Buffy to Batgirl: Essays Examine Women's Roles in Science Fiction and Fantasy
Rutgers–Camden librarians Julie Still and Zara Wilkinson examine the roles of the heroine and gender in a new book of essays
Science fiction and fantasy have burst into the mainstream in recent years, with blockbusters from the Marvel Cinematic Universe setting box office records and series like Harry Potter spawning multimedia franchises worth billions of dollars. Despite this seemingly universal popularity, we often associate these genres only with male characters, creators, and fans.
Buffy to Batgirl: Essays on Female Power, Evolving Femininity and Gender Roles in Science Fiction and Fantasy, published this month by McFarland and edited by Rutgers–Camden librarians Julie Still and Zara Wilkinson, aims to deepen our understanding by examining the role of the heroine and of gender in science fiction and fantasy.
In recognition of National Comic Book Day, we spoke to Still and Wilkinson about what we stand to gain by broadening the discussion about women and gender in these increasingly popular genres.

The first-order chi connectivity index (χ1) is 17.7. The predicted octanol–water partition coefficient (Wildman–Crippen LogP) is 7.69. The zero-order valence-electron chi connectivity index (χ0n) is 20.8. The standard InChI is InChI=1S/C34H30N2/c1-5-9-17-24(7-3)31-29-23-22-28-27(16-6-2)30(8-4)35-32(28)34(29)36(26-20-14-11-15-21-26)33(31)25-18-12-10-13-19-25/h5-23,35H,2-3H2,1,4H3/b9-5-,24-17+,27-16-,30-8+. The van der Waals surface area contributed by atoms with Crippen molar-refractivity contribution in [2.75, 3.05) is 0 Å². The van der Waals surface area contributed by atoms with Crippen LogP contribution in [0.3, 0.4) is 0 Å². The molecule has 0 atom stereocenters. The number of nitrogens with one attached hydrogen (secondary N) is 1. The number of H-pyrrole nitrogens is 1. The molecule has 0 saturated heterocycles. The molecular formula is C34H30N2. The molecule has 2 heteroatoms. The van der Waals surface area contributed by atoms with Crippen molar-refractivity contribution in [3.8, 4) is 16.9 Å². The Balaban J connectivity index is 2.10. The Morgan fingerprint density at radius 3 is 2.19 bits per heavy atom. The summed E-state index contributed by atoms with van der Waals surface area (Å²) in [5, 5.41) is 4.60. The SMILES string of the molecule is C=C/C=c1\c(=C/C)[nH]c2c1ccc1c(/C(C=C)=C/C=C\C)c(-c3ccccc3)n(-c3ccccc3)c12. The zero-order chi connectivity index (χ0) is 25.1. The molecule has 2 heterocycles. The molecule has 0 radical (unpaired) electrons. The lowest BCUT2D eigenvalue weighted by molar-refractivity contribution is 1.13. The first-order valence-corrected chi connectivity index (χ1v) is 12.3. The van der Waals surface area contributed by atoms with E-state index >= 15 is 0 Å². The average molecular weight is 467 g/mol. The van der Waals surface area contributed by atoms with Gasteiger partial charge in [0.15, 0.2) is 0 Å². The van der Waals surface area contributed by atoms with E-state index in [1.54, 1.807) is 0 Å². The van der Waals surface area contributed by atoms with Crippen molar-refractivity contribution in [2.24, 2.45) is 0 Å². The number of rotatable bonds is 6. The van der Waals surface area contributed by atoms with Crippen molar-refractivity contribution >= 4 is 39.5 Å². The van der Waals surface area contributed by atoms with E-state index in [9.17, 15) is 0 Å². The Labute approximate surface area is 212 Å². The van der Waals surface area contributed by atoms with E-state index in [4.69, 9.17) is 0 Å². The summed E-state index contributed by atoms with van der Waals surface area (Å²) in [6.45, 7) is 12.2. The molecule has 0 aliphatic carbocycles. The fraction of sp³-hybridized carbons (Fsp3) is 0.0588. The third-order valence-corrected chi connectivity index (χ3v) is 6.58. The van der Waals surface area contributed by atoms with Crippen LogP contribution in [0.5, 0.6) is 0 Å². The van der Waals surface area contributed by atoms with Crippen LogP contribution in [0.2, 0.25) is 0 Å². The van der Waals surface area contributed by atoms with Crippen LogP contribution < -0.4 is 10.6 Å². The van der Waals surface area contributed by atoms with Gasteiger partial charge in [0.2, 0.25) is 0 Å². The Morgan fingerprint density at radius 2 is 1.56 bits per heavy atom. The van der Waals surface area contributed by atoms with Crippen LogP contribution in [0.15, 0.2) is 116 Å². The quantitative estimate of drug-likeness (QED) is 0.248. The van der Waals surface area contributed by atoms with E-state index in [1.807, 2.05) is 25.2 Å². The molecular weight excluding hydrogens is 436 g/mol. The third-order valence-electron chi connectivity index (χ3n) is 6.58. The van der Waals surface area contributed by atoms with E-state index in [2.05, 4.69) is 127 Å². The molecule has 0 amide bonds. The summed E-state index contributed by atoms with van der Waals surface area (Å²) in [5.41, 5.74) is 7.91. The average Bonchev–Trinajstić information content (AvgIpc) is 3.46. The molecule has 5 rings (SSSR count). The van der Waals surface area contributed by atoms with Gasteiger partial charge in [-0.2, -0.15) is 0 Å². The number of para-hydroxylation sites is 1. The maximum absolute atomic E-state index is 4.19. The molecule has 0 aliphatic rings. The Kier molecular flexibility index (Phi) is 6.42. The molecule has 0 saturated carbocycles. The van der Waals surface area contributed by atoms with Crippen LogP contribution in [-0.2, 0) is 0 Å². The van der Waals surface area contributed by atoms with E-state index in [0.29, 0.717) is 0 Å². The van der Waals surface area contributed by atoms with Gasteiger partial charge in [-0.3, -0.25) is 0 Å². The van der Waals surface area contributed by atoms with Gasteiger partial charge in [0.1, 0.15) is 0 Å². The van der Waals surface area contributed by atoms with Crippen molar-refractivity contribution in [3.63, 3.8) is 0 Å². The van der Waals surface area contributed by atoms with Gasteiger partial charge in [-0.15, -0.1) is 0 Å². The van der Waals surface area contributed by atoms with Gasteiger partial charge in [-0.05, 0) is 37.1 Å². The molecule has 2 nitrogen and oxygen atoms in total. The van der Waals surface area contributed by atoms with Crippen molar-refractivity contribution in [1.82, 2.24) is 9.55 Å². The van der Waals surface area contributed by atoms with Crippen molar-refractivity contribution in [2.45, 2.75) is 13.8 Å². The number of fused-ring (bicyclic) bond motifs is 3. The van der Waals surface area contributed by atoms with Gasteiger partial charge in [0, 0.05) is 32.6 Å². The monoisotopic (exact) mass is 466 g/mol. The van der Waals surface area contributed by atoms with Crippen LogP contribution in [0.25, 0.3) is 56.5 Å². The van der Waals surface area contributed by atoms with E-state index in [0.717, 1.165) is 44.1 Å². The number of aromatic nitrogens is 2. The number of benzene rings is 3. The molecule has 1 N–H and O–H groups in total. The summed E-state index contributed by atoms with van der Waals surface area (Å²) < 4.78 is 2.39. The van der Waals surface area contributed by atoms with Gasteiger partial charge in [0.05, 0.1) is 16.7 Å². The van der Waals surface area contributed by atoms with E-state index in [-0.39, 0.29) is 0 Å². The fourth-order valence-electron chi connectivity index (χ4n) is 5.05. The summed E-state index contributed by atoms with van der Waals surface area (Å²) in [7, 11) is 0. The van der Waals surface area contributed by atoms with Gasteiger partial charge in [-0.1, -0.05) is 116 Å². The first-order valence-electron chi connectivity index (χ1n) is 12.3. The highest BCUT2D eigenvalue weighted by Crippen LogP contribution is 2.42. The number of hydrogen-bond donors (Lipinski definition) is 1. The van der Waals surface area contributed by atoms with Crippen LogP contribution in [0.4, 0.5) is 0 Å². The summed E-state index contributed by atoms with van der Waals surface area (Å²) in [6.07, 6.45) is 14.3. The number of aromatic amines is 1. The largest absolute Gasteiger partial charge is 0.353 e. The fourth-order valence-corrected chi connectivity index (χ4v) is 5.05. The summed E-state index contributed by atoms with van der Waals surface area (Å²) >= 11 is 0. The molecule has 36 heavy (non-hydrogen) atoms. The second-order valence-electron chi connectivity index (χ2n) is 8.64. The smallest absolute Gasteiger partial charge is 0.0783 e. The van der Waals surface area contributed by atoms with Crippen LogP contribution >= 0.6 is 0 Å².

We tend to think about fantasy and science fiction as male-dominated genres, with women characters often playing the role of damsels in distress. But your book demonstrates that this is not always the case. How do these genres represent women in positions of power?
Wilkinson: Women have written science fiction and fantasy for as long as the genres have existed, but science fiction especially has long been viewed as a male domain. However, the publication of Mary Shelley’s Frankenstein is generally viewed as the birth of science fiction, meaning, of course, that this male-dominated genre was invented by a young woman. Even in visual media, early representations of women weren’t without nuance. Dorothy and the witches in the book The Wizard of Oz (1900) are all pivotal and powerful characters, and they continued to be so on film. Early film serials introduced characters like Dale Arden (Flash Gordon), Wilma Deering (Buck Rogers), and Lois Lane (Superman) who, despite being love interests for the male protagonists and occasionally in distress, were also smart and career-oriented. While Lost in Space saw the Robinson women tending to duties such as laundry and food preparation, Star Trek quickly followed, including women in positions of authority – even if in traditionally female occupations, such as nursing and communications.